From: Silver Screen

REVIEW: ‘Doctor Strange in the Multiverse of Madness’ is visually intriguing but fails to achieve the MCU standard

REVIEW: ‘Doctor Strange in the Multiverse of Madness’ is visually intriguing but fails to achieve the MCU standard

Benedict Cumberbatch as Dr. Stephen Strange in Marvel Studios' DOCTOR STRANGE IN THE MULTIVERSE OF MADNESS. Photo courtesy of Marvel Studios. ©Marvel Studios 2022. All Rights Reserved.

This review contains spoilers from “Doctor Strange in the Multiverse of Madness” and “WandaVision.”

The sudden thump of hearts, rush of adrenaline and the thick anticipation as the loud, booming sound of the Marvel Cinematic Universe’s introduction sequence flashes up on the screen is a common phenomenon amongst the franchise’s ardent fans. This is true for Marvel’s newest installment, “Doctor Strange in the Multiverse of Madness.” This suspense was heightened by the film’s repeatedly delayed release date due to the coronavirus pandemic. Unfortunately, the high expectations that this movie garnered were hard to reach as the film took an untraditional route in its directorial style, fight sequences and plot continuity and the film ultimately failed to meet expectations.

To understand this film, it’s important for moviegoers to have an understanding of the Stephen Strange storyline. Doctor Strange (Benedict Cumberbatch) was a brilliant but arrogant neurosurgeon who loses everything after a car accident damages the nerves in his hands. In his first film, “Doctor Strange,” he uses ancient magic and becomes a sorcerer who helps defend New York from evil beings, a storyline which would carry throughout a number of subsequent Marvel movies. However, in the new film, he is faced with fighting creatures from other universes, other versions of himself and the largest villain of all: Wanda Maximoff (Elizabeth Olsen).

Marvel has been known for integrating its past movies into its current films to enrich the viewing experience. However, this is the first Marvel film that draws heavily on one of the studio’s miniseries. A viewing of “WandaVision” is important for viewers who wish to fully understand the pain that Wanda is going through in this film — and her motivation behind wreaking havoc. 

Olsen’s acting is impeccable as she goes through a range of emotions and showcases the vast power the Scarlet Witch holds. At many points it seems that “Wanda Maximoff in the Multiverse of Madness” would be a more apt name for the film. Still, the vilification of a former hero feels out of place as Wanda’s arc in “WandaVision” relies on her realizing the wrongness of her past actions and coming to terms with losing her loved ones. While “WandaVision” ends with Wanda embracing her powers for good, “Doctor Strange in the Multiverse of Madness” disregards this emotional healing and character arc by making her the villain once more for the same reasons.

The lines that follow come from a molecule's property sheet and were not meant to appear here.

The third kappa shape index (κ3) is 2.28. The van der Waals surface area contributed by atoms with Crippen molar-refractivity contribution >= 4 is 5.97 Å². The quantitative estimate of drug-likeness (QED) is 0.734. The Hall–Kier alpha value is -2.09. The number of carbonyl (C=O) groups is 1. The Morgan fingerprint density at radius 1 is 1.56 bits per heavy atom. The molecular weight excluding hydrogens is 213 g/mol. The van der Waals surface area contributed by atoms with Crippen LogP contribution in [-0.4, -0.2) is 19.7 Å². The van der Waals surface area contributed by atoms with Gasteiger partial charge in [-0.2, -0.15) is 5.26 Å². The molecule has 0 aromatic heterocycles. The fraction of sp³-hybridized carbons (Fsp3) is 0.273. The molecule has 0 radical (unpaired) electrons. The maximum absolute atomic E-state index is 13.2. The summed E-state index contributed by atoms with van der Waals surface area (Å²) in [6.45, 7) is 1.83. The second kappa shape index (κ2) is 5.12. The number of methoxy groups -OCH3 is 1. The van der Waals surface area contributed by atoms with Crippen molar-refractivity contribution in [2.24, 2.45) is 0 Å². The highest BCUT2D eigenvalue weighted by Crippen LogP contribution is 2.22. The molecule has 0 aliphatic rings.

Marvel devotees will note the cameo appearances of characters like Captain Carter (Hayley Atwell) and Professor Charles Xavier (Patrick Stewart). But ultimately their appearances do not live up to the hype the film created, particularly in regard to potential cameo performances. With the possibilities afforded by the multiverse, the filmmakers could have brought back whichever characters they wanted, alive or dead. Thus, the anticipation of seeing beloved lost Avengers like Iron Man (Robert Downey Jr.), Captain America (Chris Evans) or the Black Widow (Scarlett Johansson) was looming but ultimately unfulfilled.

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America Chavez’s (Xochitl Gomez) character is another disappointment of the film. Although this film marks her first appearance in the MCU, her character’s only power is the ability to travel through the multiverse, and even this capability is only achieved by accident. Compared to Wanda’s immense strength and Doctor Strange’s evolved magic, Chavez’s powers are belittled, and her involvement seems unnecessary considering the possibilities dream walking allows.

Despite the film’s shortcomings, the directorial skills of Sam Raimi are unmistakable and push the boundaries of the film’s PG-13 rating. Raimi infuses interesting and often graphic elements of horror into the film, something Marvel normally shies away from. This addition was new and refreshing, adding an enlivening element to Marvel’s typical style.

Sadly, the film is chock full of hit or miss scenes. Sequences vary often in quality. Many great moments of CGI and action are bogged down by a tired script and strange visual effects seemingly out of place in such a high-budgeted movie.

Overall, the film is a letdown following the hype it received. However, stellar acting performances from some MCU legends, a new directorial style for Marvel and its references to previous Marvel movies still make it a movie to watch.

“Doctor Strange in the Multiverse of Madness” opened in theaters on May 6.

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